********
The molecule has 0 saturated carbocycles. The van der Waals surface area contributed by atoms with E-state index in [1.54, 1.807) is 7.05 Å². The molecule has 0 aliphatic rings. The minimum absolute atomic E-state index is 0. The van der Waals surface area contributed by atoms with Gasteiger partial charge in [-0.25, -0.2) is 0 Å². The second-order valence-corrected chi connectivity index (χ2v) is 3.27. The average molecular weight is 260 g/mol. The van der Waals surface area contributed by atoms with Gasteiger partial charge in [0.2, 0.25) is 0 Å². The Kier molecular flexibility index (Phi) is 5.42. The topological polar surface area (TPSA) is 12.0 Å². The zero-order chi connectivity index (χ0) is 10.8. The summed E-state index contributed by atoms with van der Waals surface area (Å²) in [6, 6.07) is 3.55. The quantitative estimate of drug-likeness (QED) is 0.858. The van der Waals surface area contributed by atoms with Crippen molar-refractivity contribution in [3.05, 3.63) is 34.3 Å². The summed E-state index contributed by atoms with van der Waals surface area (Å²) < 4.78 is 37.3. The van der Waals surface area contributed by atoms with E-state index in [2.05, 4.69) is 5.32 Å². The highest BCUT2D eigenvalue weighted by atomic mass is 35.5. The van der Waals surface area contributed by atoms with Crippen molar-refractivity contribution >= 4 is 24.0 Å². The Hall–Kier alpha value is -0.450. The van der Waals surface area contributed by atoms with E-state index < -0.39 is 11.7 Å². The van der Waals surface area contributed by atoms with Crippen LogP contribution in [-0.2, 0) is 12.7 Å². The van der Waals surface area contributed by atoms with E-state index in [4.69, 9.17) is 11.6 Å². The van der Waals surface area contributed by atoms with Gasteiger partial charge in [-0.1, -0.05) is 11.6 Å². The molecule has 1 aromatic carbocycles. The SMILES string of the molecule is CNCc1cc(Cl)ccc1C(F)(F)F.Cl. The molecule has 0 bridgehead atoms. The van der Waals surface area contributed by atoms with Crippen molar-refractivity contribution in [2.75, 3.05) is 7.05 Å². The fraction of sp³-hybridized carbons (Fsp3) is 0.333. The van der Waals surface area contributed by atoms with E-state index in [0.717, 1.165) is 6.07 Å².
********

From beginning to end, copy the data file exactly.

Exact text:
The molecule has 0 saturated carbocycles. The van der Waals surface area contributed by atoms with E-state index in [1.54, 1.807) is 7.05 Å². The molecule has 0 aliphatic rings. The minimum absolute atomic E-state index is 0. The van der Waals surface area contributed by atoms with Gasteiger partial charge in [-0.25, -0.2) is 0 Å². The second-order valence-corrected chi connectivity index (χ2v) is 3.27. The average molecular weight is 260 g/mol. The van der Waals surface area contributed by atoms with Gasteiger partial charge in [0.2, 0.25) is 0 Å². The Kier molecular flexibility index (Phi) is 5.42. The topological polar surface area (TPSA) is 12.0 Å². The zero-order chi connectivity index (χ0) is 10.8. The summed E-state index contributed by atoms with van der Waals surface area (Å²) in [6, 6.07) is 3.55. The quantitative estimate of drug-likeness (QED) is 0.858. The van der Waals surface area contributed by atoms with Crippen molar-refractivity contribution in [3.05, 3.63) is 34.3 Å². The summed E-state index contributed by atoms with van der Waals surface area (Å²) < 4.78 is 37.3. The van der Waals surface area contributed by atoms with E-state index in [2.05, 4.69) is 5.32 Å². The highest BCUT2D eigenvalue weighted by atomic mass is 35.5. The van der Waals surface area contributed by atoms with Crippen molar-refractivity contribution >= 4 is 24.0 Å². The Hall–Kier alpha value is -0.450. The van der Waals surface area contributed by atoms with E-state index < -0.39 is 11.7 Å². The van der Waals surface area contributed by atoms with Crippen LogP contribution in [-0.2, 0) is 12.7 Å². The van der Waals surface area contributed by atoms with E-state index in [4.69, 9.17) is 11.6 Å². The van der Waals surface area contributed by atoms with Gasteiger partial charge in [-0.1, -0.05) is 11.6 Å². The molecule has 1 aromatic carbocycles. The SMILES string of the molecule is CNCc1cc(Cl)ccc1C(F)(F)F.Cl. The molecule has 0 bridgehead atoms. The van der Waals surface area contributed by atoms with Crippen molar-refractivity contribution in [2.75, 3.05) is 7.05 Å². The fraction of sp³-hybridized carbons (Fsp3) is 0.333. The van der Waals surface area contributed by atoms with E-state index in [0.717, 1.165) is 6.07 Å².